Cabbage Island Clambakes

established in 1956

The Experience

Your journey to Cabbage Island begins at Pier 6 in picturesque Boothbay Harbor. Here, you will board the Bennie Alice and enjoy a narrated scenic cruise while you take in Maine's breathtaking coastline. As you step off the boat, Bob and Wayne Moore will greet and welcome you to the island. With indoor and outdoor dining options, you will have ample choices on where to sit.

Cabbage Island guests are treated to a traditional Downeast clambake including fish chowder, two lobsters, clams, golden corn on the cob, potato, onion, a hard steamed egg and Maine's finest blueberry cake. We cook our clambakes in traditional fashion - steamed over open fires between thick layers of seaweed and covered with tarpaulins to seal in all the great flavor and natural sweetness.

After you enjoy your meal, take time to explore the natural beauty of Cabbage Island. Whether lounging under the shade of the great oak tree or exploring the wooded trails to Hawk Point, Cabbage Island's beauty has attracted artists and those seeking a peaceful reprieve for years. Take advantage of island activities such as horseshoes, volleyball and badminton or take a peaceful stroll along the shore. Whatever you do, your trip to Cabbage Island will be remember for years to come.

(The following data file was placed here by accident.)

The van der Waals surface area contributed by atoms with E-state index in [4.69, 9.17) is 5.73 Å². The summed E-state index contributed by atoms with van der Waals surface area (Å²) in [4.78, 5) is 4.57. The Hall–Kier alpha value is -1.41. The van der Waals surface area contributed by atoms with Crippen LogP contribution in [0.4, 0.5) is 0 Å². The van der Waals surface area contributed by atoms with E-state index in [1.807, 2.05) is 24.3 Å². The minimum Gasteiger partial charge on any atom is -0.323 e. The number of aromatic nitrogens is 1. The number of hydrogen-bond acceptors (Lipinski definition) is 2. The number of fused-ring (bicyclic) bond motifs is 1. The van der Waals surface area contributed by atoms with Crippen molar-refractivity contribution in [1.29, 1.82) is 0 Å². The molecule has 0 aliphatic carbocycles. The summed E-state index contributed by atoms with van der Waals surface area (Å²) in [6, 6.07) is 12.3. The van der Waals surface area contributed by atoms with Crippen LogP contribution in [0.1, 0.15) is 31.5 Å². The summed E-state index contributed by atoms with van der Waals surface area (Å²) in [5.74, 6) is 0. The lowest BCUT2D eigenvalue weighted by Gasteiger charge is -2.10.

Our History

In the late 1800s, the Holbrook family was granted several islands in Linekin Bay, including Cabbage Island. In 1901, Ezekiel Holbrook purchased the island from his father but later sold the island to a local dentist who used the island as a summer retreat. The island changed hands throughout the early 20th century until 1947 when Donald and Ruth Leavitt bought the island. Together, the Leavitts started Cabbage Island Clambakes, hosting guests twice daily for their famed clambakes. After 23 years, Ruth Leavitt shuttered the business and moved away from the island. Cabbage Island again changed hands a few times until it was abandoned in the early 1980s.

In 1986, Wayne Moore purchased the island. Once word spread through town, Wayne was approached by local fishermen who encouraged him to restart the clambakes. With the help of his family and Mrs. Leavitt herself, Wayne and his brother, Bob, restarted the clambakes on Cabbage Island. The clambakes have been a perennial attraction to visitors since 1989 and continue to grow in popularity.